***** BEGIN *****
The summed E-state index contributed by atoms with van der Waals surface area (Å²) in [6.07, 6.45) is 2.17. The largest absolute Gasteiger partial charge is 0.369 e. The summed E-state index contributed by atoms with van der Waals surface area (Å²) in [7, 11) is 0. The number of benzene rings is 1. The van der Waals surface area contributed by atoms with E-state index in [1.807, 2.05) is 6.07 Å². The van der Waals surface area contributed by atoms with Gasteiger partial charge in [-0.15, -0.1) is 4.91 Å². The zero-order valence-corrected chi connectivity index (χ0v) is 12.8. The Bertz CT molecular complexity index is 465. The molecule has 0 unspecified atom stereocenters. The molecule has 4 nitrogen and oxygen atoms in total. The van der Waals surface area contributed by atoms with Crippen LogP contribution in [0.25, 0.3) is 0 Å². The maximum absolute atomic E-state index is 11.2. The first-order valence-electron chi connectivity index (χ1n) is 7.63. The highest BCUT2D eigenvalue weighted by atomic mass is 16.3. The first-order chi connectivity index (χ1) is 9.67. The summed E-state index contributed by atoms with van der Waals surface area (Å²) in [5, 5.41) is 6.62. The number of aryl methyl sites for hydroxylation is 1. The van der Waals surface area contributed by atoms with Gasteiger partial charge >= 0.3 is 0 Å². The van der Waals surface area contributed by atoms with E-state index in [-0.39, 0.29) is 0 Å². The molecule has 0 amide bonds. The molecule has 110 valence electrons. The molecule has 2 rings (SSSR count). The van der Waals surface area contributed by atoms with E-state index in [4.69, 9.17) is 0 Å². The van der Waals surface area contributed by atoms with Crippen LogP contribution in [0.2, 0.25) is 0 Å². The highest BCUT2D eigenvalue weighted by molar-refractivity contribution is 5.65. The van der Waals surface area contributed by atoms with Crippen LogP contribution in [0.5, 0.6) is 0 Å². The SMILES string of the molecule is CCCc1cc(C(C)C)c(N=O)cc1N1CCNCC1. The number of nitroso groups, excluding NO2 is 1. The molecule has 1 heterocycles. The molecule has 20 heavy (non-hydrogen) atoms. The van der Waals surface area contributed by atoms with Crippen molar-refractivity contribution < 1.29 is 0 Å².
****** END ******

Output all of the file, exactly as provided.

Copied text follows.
The summed E-state index contributed by atoms with van der Waals surface area (Å²) in [6.07, 6.45) is 2.17. The largest absolute Gasteiger partial charge is 0.369 e. The summed E-state index contributed by atoms with van der Waals surface area (Å²) in [7, 11) is 0. The number of benzene rings is 1. The van der Waals surface area contributed by atoms with E-state index in [1.807, 2.05) is 6.07 Å². The van der Waals surface area contributed by atoms with Gasteiger partial charge in [-0.15, -0.1) is 4.91 Å². The zero-order valence-corrected chi connectivity index (χ0v) is 12.8. The Bertz CT molecular complexity index is 465. The molecule has 0 unspecified atom stereocenters. The molecule has 4 nitrogen and oxygen atoms in total. The van der Waals surface area contributed by atoms with Crippen LogP contribution in [0.25, 0.3) is 0 Å². The maximum absolute atomic E-state index is 11.2. The first-order valence-electron chi connectivity index (χ1n) is 7.63. The highest BCUT2D eigenvalue weighted by atomic mass is 16.3. The first-order chi connectivity index (χ1) is 9.67. The summed E-state index contributed by atoms with van der Waals surface area (Å²) in [5, 5.41) is 6.62. The number of aryl methyl sites for hydroxylation is 1. The van der Waals surface area contributed by atoms with Gasteiger partial charge >= 0.3 is 0 Å². The van der Waals surface area contributed by atoms with E-state index in [-0.39, 0.29) is 0 Å². The molecule has 0 amide bonds. The molecule has 110 valence electrons. The molecule has 2 rings (SSSR count). The van der Waals surface area contributed by atoms with E-state index in [4.69, 9.17) is 0 Å². The van der Waals surface area contributed by atoms with Crippen LogP contribution in [0.2, 0.25) is 0 Å². The highest BCUT2D eigenvalue weighted by molar-refractivity contribution is 5.65. The van der Waals surface area contributed by atoms with Crippen LogP contribution in [0.5, 0.6) is 0 Å². The SMILES string of the molecule is CCCc1cc(C(C)C)c(N=O)cc1N1CCNCC1. The number of nitroso groups, excluding NO2 is 1. The molecule has 1 heterocycles. The molecule has 20 heavy (non-hydrogen) atoms. The van der Waals surface area contributed by atoms with Crippen molar-refractivity contribution < 1.29 is 0 Å².